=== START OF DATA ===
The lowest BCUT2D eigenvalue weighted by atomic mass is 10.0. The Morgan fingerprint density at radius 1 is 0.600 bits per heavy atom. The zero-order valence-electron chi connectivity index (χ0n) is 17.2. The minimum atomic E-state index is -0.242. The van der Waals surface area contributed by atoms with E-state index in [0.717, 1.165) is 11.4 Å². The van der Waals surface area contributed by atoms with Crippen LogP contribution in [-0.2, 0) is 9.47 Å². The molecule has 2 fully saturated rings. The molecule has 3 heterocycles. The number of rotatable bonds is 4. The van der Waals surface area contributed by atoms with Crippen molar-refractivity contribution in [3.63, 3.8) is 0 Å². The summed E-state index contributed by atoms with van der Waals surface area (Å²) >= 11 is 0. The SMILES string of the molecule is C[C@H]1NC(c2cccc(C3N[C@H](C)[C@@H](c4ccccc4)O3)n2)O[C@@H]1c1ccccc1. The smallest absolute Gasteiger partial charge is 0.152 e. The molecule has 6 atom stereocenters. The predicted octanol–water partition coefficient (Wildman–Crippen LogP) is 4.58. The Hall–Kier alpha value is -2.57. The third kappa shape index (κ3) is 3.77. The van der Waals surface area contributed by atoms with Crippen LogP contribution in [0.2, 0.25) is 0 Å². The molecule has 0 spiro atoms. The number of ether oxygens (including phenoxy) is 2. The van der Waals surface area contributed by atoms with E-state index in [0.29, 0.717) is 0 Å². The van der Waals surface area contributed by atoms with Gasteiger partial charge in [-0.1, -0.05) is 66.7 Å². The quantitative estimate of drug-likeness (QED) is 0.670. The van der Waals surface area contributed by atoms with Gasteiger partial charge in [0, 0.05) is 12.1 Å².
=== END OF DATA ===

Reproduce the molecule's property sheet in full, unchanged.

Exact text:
The lowest BCUT2D eigenvalue weighted by atomic mass is 10.0. The Morgan fingerprint density at radius 1 is 0.600 bits per heavy atom. The zero-order valence-electron chi connectivity index (χ0n) is 17.2. The minimum atomic E-state index is -0.242. The van der Waals surface area contributed by atoms with E-state index in [0.717, 1.165) is 11.4 Å². The van der Waals surface area contributed by atoms with Crippen LogP contribution in [-0.2, 0) is 9.47 Å². The molecule has 2 fully saturated rings. The molecule has 3 heterocycles. The number of rotatable bonds is 4. The van der Waals surface area contributed by atoms with Crippen molar-refractivity contribution in [3.63, 3.8) is 0 Å². The summed E-state index contributed by atoms with van der Waals surface area (Å²) >= 11 is 0. The SMILES string of the molecule is C[C@H]1NC(c2cccc(C3N[C@H](C)[C@@H](c4ccccc4)O3)n2)O[C@@H]1c1ccccc1. The smallest absolute Gasteiger partial charge is 0.152 e. The molecule has 6 atom stereocenters. The predicted octanol–water partition coefficient (Wildman–Crippen LogP) is 4.58. The Hall–Kier alpha value is -2.57. The third kappa shape index (κ3) is 3.77. The van der Waals surface area contributed by atoms with Crippen LogP contribution in [0.2, 0.25) is 0 Å². The molecule has 0 spiro atoms. The number of ether oxygens (including phenoxy) is 2. The van der Waals surface area contributed by atoms with E-state index in [0.29, 0.717) is 0 Å². The van der Waals surface area contributed by atoms with Gasteiger partial charge in [-0.1, -0.05) is 66.7 Å². The quantitative estimate of drug-likeness (QED) is 0.670. The van der Waals surface area contributed by atoms with Gasteiger partial charge in [0, 0.05) is 12.1 Å².